Several incidents later, my parents were advised by some of their friends to seek spiritual help for my situation. They tried some churches but got tired of the pastors pushing me down to make me give up my powers. They decided to take me to a juju priest who lived in the forest. We drove outside Lagos, parked our car in a village and were led by two men into the forest. After an hour of following them through narrow forest paths, we arrived at the hut of a juju priest. It was built on a large clearing in the forest. The priest made me sit before him on the earthen floor while he consulted the oracle. He held some cowries stringed together by a white thread. He threw them on the floor before him. After looking at the cowries for several minutes, the expression on his face began to change into concern. He shook his head and glanced at me in disbelief. Finally he set the cowries aside with trembling hands. He looked up at my parents with terror in his eyes.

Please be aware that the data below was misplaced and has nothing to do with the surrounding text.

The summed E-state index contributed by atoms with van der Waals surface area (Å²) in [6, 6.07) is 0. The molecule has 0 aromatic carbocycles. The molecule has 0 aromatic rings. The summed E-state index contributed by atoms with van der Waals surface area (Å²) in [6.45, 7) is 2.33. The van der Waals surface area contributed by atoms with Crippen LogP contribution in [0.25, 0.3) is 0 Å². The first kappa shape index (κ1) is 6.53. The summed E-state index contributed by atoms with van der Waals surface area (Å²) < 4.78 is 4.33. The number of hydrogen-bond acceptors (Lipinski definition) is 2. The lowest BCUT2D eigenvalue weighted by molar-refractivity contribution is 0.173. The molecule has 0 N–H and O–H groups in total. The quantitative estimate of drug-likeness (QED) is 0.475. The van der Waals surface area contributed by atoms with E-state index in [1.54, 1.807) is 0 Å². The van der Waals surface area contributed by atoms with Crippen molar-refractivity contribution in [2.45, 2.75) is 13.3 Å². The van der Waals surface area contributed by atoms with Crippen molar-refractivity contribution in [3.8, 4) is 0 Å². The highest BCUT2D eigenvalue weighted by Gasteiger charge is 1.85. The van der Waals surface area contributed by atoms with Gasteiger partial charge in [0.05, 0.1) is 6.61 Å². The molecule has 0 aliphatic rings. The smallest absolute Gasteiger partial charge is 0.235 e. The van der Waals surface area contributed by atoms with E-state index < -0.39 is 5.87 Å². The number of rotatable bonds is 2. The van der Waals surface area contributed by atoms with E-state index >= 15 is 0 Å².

“I cannot help you. This is beyond me. Take this child away and leave my house,” he said. My mom quickly grabbed my hand and pulled me up. As we left the hut, he shouted after us. “And do not bring her back here.”

Several visits later to different juju priests, my parents came to the conclusion that no one could help me. The juju priests said the same thing.
“She belongs to the water.”
“We cannot help her.”
“She belongs to the sea.”
“She is too powerful for me to help. You have to find a more powerful priest.”